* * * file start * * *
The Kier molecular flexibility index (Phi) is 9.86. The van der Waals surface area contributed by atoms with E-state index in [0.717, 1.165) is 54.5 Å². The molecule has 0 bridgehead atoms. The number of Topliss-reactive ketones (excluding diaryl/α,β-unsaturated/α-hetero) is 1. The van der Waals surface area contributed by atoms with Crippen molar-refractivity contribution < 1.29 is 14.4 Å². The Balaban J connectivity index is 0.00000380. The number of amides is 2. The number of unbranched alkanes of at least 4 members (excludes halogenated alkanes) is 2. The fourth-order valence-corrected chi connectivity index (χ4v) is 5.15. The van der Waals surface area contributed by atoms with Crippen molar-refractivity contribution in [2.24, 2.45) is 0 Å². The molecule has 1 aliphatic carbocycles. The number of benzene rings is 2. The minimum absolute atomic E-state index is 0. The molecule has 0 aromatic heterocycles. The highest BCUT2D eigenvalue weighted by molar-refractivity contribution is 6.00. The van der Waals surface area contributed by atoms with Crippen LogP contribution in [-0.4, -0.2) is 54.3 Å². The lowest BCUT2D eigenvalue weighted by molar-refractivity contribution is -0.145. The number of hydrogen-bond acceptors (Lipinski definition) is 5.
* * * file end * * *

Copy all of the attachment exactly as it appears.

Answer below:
The Kier molecular flexibility index (Phi) is 9.86. The van der Waals surface area contributed by atoms with E-state index in [0.717, 1.165) is 54.5 Å². The molecule has 0 bridgehead atoms. The number of Topliss-reactive ketones (excluding diaryl/α,β-unsaturated/α-hetero) is 1. The van der Waals surface area contributed by atoms with Crippen molar-refractivity contribution < 1.29 is 14.4 Å². The Balaban J connectivity index is 0.00000380. The number of amides is 2. The number of unbranched alkanes of at least 4 members (excludes halogenated alkanes) is 2. The fourth-order valence-corrected chi connectivity index (χ4v) is 5.15. The van der Waals surface area contributed by atoms with Crippen molar-refractivity contribution in [2.24, 2.45) is 0 Å². The molecule has 1 aliphatic carbocycles. The number of benzene rings is 2. The minimum absolute atomic E-state index is 0. The molecule has 0 aromatic heterocycles. The highest BCUT2D eigenvalue weighted by molar-refractivity contribution is 6.00. The van der Waals surface area contributed by atoms with Crippen LogP contribution in [-0.4, -0.2) is 54.3 Å². The lowest BCUT2D eigenvalue weighted by molar-refractivity contribution is -0.145. The number of hydrogen-bond acceptors (Lipinski definition) is 5.